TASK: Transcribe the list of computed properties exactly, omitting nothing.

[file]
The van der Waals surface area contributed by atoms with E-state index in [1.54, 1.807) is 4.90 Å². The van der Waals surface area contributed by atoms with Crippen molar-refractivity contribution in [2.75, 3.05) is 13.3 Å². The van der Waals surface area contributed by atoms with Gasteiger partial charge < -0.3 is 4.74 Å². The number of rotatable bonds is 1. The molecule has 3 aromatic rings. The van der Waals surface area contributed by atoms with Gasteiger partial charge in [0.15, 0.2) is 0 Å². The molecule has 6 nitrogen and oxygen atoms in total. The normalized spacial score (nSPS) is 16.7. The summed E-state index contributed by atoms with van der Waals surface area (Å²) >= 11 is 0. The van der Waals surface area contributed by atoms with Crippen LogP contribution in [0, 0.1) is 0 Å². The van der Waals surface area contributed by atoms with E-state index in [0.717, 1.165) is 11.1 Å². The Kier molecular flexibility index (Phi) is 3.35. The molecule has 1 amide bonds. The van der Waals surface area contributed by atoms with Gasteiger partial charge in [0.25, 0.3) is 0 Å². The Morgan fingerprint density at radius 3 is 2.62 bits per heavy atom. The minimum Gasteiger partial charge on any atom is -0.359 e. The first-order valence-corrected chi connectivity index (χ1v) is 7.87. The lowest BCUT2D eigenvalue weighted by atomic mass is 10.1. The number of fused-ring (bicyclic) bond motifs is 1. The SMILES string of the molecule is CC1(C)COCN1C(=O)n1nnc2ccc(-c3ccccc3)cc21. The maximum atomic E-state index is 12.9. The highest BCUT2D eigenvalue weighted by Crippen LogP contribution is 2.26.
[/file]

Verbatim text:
The van der Waals surface area contributed by atoms with E-state index in [1.54, 1.807) is 4.90 Å². The van der Waals surface area contributed by atoms with Crippen molar-refractivity contribution in [2.75, 3.05) is 13.3 Å². The van der Waals surface area contributed by atoms with Gasteiger partial charge < -0.3 is 4.74 Å². The number of rotatable bonds is 1. The molecule has 3 aromatic rings. The van der Waals surface area contributed by atoms with Gasteiger partial charge in [0.15, 0.2) is 0 Å². The molecule has 6 nitrogen and oxygen atoms in total. The normalized spacial score (nSPS) is 16.7. The summed E-state index contributed by atoms with van der Waals surface area (Å²) >= 11 is 0. The van der Waals surface area contributed by atoms with Crippen LogP contribution in [0, 0.1) is 0 Å². The van der Waals surface area contributed by atoms with E-state index in [0.717, 1.165) is 11.1 Å². The Kier molecular flexibility index (Phi) is 3.35. The molecule has 1 amide bonds. The van der Waals surface area contributed by atoms with Gasteiger partial charge in [0.25, 0.3) is 0 Å². The Morgan fingerprint density at radius 3 is 2.62 bits per heavy atom. The minimum Gasteiger partial charge on any atom is -0.359 e. The first-order valence-corrected chi connectivity index (χ1v) is 7.87. The lowest BCUT2D eigenvalue weighted by atomic mass is 10.1. The number of fused-ring (bicyclic) bond motifs is 1. The SMILES string of the molecule is CC1(C)COCN1C(=O)n1nnc2ccc(-c3ccccc3)cc21. The maximum atomic E-state index is 12.9. The highest BCUT2D eigenvalue weighted by Crippen LogP contribution is 2.26.